Over 50,000 Americans are diagnosed with oral cancer each year. Oral cancer is a type of head and neck cancer that occurs in the mouth, sinuses, or throat. While anyone can develop oral cancer, the risk is much higher for those who use tobacco or drink excessive alcohol.
It can be challenging coping with an oral cancer diagnosis. Treatment can result in difficulty breathing, swallowing, eating, and speaking. As a result, oral cancer can have a significant impact on one’s ability to continue working. The Social Security Administration (SSA) has developed disability programs aimed at offering financial assistance to individuals who are unable to work due to a health condition, such as oral cancer.
Why an Awareness Month for Oral Cancer?
April is Oral cancer awareness month. Oral cancers are not any more difficult to diagnose or treat than other cancers, but they are often discovered late in its development, making it one of the deadlier diseases. However, routine oral screening by a dentist can help to detect oral cancer early.
The earliest signs of oral cancer are often mistaken for other health problems, such as a canker sore, a toothache, or even a cold. Therefore, it’s vital to address oral concerns quickly. The earlier that oral cancer is detected, the higher the odds of recovery.
How Can Someone with Oral Cancer Qualify for Social Security Disability Benefits?
If you have been diagnosed with oral cancer and are too ill to work as a result, you may qualify for Social Security Disability Insurance (SSDI) benefits. Perhaps the easiest way to earn disability benefits is to meet a Blue Book listing. The Blue Book is a medical guide used by the SSA to determine what conditions qualify for disability and how those conditions meet the specific qualifications listed in the book.
Oral cancers are addressed in Blue Book section 13.00, Malignant Neoplastic Diseases. Section 13.08, cancer of the salivary glands, is the only section of the Blue Book to address oral cancers directly. However, some cancers of the mouth would meet a listing in section 13.02, which discusses soft tissue cancer of the head and neck. Individuals with oral cancer might also meet listing 13.04, soft tissue sarcoma. As a general rule, your cancer will need to be advanced and have spread beyond the regional lymph nodes to be considered for disability benefits.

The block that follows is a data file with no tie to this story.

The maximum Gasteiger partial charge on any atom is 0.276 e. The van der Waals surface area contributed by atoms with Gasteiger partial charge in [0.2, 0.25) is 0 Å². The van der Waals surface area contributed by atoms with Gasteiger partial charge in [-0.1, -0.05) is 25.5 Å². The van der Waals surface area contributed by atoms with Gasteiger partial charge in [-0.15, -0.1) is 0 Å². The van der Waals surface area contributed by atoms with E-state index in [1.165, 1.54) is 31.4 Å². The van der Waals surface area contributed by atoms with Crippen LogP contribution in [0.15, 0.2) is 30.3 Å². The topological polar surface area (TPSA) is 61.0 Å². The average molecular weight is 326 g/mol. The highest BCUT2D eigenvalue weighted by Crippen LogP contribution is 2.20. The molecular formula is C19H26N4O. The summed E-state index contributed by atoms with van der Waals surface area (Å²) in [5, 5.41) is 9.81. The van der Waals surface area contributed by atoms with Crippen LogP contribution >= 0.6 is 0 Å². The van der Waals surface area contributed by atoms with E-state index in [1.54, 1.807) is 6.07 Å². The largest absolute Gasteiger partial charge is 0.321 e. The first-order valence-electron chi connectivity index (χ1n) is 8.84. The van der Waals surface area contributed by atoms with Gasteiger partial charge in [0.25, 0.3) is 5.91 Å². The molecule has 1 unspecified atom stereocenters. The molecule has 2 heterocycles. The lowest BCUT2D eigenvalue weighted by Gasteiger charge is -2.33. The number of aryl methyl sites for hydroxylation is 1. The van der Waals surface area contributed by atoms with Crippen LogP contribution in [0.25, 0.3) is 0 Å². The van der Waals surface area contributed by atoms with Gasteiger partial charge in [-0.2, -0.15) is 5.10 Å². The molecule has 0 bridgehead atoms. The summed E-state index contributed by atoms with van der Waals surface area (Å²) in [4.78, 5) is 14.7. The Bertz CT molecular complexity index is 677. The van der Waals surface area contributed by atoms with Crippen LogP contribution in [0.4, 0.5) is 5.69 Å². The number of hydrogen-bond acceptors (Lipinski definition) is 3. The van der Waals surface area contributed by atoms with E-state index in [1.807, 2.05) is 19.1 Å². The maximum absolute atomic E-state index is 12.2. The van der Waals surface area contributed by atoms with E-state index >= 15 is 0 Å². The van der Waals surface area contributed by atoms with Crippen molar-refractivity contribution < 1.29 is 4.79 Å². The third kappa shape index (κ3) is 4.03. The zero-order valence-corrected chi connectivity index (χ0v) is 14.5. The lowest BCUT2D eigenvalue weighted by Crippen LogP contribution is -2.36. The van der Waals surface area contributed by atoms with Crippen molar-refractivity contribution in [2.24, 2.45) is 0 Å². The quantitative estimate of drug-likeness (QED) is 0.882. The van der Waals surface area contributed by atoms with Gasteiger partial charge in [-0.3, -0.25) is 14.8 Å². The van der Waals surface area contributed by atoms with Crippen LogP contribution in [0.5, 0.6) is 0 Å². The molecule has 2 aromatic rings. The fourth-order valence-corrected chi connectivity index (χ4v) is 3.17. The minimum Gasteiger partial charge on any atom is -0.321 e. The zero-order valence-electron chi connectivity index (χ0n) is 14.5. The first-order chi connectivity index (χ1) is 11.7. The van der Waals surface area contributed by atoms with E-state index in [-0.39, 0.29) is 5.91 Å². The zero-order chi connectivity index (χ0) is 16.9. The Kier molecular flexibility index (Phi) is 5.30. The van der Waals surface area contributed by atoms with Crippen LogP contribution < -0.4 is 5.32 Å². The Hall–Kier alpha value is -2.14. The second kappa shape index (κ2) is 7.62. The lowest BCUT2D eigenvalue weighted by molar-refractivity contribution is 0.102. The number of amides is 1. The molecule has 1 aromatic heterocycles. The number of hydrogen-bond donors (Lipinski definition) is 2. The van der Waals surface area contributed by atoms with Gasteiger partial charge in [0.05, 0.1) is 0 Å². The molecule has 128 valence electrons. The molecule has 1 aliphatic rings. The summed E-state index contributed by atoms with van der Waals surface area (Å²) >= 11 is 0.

What If I Don’t Meet or Match a Blue Book Listing for My Oral Cancer?
Not all individuals with oral cancer will meet a Blue Book listing for their impairment. If you do not meet the criteria as listed in the Blue Book, it is possible to still earn a disability award through a medical-vocational allowance.
Once it becomes clear that an individual does meet a Blue Book listing, the medical record will be reviewed by an examiner to determine what kinds of functional limitations the individual has. After a thorough review of your medical history, the SSA will evaluate your residual functional capacity (RFC). Your RFC classification will determine the most that you are able to perform when it comes to work activities.
Individuals with oral cancer may have difficulty speaking or standing for long periods of time, which could make certain jobs very difficult to perform. Your age, work history, and the severity of your oral cancer will all come into consideration when determining whether or not you can continue working or adjust to another level of work. Individuals who are older, less educated, and have less specialized skills are more likely to be approved under a medical-vocational allowance.
How Do I Start the Disability Application Process for Oral Cancer?
Oral cancer is relatively rare compared to other cancers, and yet it is just as devastating. If you have been diagnosed with oral cancer and you are unable to work as a result, you may qualify for Disability benefits from the SSA.
The SSDI application process is complicated. As a result, you may want to consider contacting a Disability attorney or advocate to discuss your case in further detail. An experienced Social Security lawyer can help you determine if you have sufficient medical evidence to potentially win your disability case or oral cancer. Further, he or she can assist you with the application and potential appeals process.